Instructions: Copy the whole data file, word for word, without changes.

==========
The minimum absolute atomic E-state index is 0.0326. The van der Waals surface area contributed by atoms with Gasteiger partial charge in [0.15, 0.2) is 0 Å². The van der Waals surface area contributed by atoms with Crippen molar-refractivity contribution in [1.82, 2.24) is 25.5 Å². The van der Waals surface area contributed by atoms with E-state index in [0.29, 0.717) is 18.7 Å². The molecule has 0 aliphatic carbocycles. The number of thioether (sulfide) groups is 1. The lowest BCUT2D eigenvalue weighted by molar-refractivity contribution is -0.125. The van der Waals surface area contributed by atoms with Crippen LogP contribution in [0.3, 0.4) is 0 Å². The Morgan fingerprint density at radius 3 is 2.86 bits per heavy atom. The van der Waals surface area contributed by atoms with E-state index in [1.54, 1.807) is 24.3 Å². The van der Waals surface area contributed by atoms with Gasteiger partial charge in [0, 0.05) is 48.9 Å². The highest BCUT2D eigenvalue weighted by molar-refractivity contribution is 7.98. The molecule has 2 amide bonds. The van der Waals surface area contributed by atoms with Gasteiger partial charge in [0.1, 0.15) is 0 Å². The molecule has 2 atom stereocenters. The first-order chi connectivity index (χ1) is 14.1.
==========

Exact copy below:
The minimum absolute atomic E-state index is 0.0326. The van der Waals surface area contributed by atoms with Gasteiger partial charge in [0.15, 0.2) is 0 Å². The van der Waals surface area contributed by atoms with Crippen molar-refractivity contribution in [1.82, 2.24) is 25.5 Å². The van der Waals surface area contributed by atoms with E-state index in [0.29, 0.717) is 18.7 Å². The molecule has 0 aliphatic carbocycles. The number of thioether (sulfide) groups is 1. The lowest BCUT2D eigenvalue weighted by molar-refractivity contribution is -0.125. The van der Waals surface area contributed by atoms with Crippen LogP contribution in [0.3, 0.4) is 0 Å². The Morgan fingerprint density at radius 3 is 2.86 bits per heavy atom. The van der Waals surface area contributed by atoms with E-state index in [1.54, 1.807) is 24.3 Å². The van der Waals surface area contributed by atoms with Gasteiger partial charge in [0, 0.05) is 48.9 Å². The highest BCUT2D eigenvalue weighted by molar-refractivity contribution is 7.98. The molecule has 2 amide bonds. The van der Waals surface area contributed by atoms with Gasteiger partial charge in [0.1, 0.15) is 0 Å². The molecule has 2 atom stereocenters. The first-order chi connectivity index (χ1) is 14.1.